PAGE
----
Keeping spring ills in check does not have to mean loading up on vaccinations and antibiotics. Herbalists say natural remedies are effective for boosting the body's immune system.
If you feel an illness coming on, give your body a good dose of vitamin C - as much as 1000mg up to four times a day. Herbalist Ginny Clayton says parsley is a good, easy-to-grow source and is full of vitamin C, trace elements and minerals. Cut down on sugar, which competes for the receptor sites on white blood cells, making it harder for the vitamin C to be effective.
Eat lots of fresh, colourful fruit and vegetables to get a good range of antioxidants, vitamins (especially vitamin D), and minerals to help your body resist infection.
Clayton and Linda McDonald, of Herbs NZ, regard sage as an important weapon in the anti-flu arsenal. They gargle with sage or drink sage tea. Adding herb robert to tea is effective for a lot of people, she says. Clayton recommends adding some thyme to your sage tea. Thyme is an antiseptic that also helps with chest infections.
"Use them together and add a bit of lemon." Other teas worth trying are ginger and black pepper and tulsi with honey.
Linda swears by olive leaf at the first sign of sickness. You can pull a leaf straight from the plant but she warns that they taste awful - tablets are far more palatable.
"It's antibacterial and antiviral but you have to hit it hard to knock the illness out right at the beginning." She says olive leaf has been shown to be effective in about 80 per cent of people. Garlic is useful when you feel a cold coming on - take one or two whole cloves a day to shorten the illness. Raw garlic cloves cut in half can be taken like tablets so they do not taste too bad. Alternatively, take a big dose of garlic supplements at the first sign of sniffles. If you are already sick, natural remedies can tackle the symptoms and help your body fight an illness.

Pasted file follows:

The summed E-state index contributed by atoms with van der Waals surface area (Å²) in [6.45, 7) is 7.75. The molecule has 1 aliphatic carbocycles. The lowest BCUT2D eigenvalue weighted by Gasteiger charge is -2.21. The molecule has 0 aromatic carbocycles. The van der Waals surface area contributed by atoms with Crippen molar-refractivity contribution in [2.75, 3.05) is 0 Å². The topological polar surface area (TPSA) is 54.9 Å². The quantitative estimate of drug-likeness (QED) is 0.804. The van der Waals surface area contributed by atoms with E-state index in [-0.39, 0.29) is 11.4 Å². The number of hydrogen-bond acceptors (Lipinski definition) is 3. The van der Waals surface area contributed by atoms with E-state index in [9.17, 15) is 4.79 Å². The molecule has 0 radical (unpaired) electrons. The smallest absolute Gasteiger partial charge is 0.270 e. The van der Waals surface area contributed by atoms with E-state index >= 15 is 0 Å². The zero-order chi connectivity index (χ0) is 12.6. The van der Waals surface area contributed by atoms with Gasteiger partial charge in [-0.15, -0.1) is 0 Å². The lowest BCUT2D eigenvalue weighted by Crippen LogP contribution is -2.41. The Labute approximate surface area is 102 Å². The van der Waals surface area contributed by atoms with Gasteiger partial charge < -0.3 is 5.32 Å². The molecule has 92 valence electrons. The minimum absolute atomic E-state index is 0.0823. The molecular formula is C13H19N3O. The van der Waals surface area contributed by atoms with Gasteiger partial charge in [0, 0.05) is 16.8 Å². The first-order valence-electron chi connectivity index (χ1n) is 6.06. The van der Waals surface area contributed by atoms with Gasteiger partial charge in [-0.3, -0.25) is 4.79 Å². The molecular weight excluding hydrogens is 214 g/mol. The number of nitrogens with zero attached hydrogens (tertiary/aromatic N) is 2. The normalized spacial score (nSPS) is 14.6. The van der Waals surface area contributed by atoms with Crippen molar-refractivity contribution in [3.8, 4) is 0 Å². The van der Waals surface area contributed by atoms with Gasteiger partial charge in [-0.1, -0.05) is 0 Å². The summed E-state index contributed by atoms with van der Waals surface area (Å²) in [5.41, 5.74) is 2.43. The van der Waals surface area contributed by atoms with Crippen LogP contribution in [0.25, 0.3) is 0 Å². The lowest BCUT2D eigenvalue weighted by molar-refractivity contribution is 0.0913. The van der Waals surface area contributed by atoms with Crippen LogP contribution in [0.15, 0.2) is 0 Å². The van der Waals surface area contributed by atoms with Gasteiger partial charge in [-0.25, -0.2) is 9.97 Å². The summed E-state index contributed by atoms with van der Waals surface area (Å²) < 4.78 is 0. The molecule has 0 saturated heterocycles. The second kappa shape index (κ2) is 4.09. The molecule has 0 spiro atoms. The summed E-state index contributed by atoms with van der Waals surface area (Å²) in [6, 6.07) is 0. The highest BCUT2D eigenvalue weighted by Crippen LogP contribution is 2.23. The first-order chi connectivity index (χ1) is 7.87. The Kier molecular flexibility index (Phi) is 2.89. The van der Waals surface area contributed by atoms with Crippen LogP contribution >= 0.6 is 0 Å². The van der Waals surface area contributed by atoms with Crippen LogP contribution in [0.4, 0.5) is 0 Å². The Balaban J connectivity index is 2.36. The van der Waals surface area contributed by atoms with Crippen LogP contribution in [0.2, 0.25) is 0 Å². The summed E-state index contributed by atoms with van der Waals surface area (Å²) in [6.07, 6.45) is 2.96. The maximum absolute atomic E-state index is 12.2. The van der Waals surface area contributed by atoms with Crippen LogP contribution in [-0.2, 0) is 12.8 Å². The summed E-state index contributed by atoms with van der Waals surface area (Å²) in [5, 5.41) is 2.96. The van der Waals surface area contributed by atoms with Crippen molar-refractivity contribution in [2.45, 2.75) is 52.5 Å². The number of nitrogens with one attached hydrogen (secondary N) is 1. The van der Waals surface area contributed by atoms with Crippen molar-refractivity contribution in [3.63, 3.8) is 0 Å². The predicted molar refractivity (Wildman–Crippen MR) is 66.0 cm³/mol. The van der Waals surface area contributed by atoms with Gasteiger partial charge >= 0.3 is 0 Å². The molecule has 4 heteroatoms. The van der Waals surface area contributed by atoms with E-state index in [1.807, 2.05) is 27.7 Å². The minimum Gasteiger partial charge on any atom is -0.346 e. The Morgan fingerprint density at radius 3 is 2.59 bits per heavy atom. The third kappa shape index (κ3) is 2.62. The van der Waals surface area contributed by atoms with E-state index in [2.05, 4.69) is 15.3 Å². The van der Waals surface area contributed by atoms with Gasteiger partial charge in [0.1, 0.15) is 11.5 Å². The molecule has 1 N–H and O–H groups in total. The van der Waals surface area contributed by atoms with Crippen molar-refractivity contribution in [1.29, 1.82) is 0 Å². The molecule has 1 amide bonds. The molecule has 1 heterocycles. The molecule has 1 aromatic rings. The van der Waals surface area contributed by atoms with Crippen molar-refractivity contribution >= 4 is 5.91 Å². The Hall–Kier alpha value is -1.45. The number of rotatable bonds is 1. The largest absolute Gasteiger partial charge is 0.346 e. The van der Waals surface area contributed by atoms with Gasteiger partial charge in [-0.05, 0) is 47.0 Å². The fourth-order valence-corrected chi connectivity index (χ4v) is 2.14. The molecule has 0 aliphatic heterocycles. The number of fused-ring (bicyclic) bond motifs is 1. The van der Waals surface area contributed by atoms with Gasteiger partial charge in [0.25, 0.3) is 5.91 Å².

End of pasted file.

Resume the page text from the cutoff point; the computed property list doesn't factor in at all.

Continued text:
Eucalyptus and camomile are very soothing. Pick a few leaves of either plant, pour boiling water over them, and breathe the vapour to clear a blocked nose and soothe a chest infection.
Clayton says echinacea is a centuries-old treatment for immune systems. It is easy to grow, but is dormant in winter. It should be dried in summer and kept for cooler months. The whole plant can be used in tinctures and teas. McDonald says echinacea should not be taken over a long period of time because it is most effective when used in short bursts.
In your garden:
* Sage is a perennial herb that can grow big and bushy in the right place. It prefers a dry spot - it is probably best to grow it in container or raised beds.
* Thyme is not as affected by the rain and can be grown in any vegetable bed, although it prefers a lot of sun. It can last up to four years. Both the leaves and the flowers can be eaten.
* Echinacea is common in many gardens because of its pretty flowers. Use for a sunny, well-drained spot.
Celery herb prefers well-drained soil and full sun. The stems taste like celery and the leaves like parsley.